• When thinking about how to start PrEP again, the first thing to consider is when your last HIV and STI check-up was? If you haven't had a check-up in the last 3 months, you will need to make an appointment at your GP clinic or sexual health centre.
  • Before heading to the doctor, check whether you have any pills leftover and check if they have expired. Make sure they have been stored in a cool, dry place because heat can damage PrEP and make it ineffective in protecting you against HIV.
  • You should also check whether you still have an active script and whether it will expire soon. You may want to check in with your doctor before taking PrEP.
  • Chat with your doctor about the different ways to take PrEP and work out what would work best for you. You can find more information at PrEP Access Now (PAN).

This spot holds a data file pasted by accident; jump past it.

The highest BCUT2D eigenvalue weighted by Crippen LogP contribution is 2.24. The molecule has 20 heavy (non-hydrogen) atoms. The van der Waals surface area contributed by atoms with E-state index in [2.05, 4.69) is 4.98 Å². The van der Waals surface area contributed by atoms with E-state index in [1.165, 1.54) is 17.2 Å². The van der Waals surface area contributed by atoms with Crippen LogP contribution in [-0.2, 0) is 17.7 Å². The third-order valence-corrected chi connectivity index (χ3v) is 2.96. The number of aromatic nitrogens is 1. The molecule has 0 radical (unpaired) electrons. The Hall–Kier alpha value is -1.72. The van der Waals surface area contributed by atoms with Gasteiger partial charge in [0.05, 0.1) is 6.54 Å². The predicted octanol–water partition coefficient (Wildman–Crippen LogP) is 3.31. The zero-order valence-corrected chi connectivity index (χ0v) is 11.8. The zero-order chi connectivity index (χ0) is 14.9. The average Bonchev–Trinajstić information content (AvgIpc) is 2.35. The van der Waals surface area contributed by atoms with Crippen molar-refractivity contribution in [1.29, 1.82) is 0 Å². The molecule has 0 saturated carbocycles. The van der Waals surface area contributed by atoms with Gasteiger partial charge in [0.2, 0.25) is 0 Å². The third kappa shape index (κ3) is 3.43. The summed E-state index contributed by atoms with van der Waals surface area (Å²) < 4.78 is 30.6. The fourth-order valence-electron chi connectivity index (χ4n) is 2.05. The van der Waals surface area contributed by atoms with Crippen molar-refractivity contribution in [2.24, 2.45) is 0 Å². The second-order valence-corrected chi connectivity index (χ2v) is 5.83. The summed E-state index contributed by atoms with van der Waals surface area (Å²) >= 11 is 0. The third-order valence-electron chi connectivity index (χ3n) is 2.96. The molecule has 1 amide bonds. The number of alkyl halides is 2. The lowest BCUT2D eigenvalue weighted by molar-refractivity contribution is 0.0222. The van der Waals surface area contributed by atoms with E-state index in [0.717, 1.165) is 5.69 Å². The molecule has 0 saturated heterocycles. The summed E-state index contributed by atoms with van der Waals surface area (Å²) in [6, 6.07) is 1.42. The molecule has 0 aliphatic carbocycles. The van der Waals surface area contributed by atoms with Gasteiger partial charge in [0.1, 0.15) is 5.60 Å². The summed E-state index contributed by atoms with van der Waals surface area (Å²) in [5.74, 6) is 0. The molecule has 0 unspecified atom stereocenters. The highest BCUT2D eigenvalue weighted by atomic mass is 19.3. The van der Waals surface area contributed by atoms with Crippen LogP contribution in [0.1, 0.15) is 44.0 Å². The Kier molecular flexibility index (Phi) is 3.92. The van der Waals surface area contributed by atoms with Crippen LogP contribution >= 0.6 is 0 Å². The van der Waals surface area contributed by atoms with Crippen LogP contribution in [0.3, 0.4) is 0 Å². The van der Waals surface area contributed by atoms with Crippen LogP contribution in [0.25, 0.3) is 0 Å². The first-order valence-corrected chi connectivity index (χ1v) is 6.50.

PrEP is a highly effective way of preventing HIV

PrEP, Testing and STIs

Regardless of whether you are using daily, On-Demand or periodic PrEP, you still need to get tested for HIV and other STIs every 3 months. Getting tested regularly is an important part of taking PrEP and also taking care of your sexual health.

Remember, PrEP is only one way to prevent HIV. PrEP does not provide any protection against other STIs. If you decide to stop using condoms or reduce your condom use, then it is important to keep up regular sexual health testing so that if you do get an STI you can easily have it diagnosed and treated.

Where to go

In Australia, there are several options for accessing PrEP. For more information check out PrEP'D For Change or PrEP Access Now (PAN). There are a number of options and costs associated with accessing PrEP depending upon whether or not you have Medicare.

If you have questions about PrEP and want to speak with someone, you can call the HIV prevention information line on 1800 889 887 and speak with a registered sexual health nurse.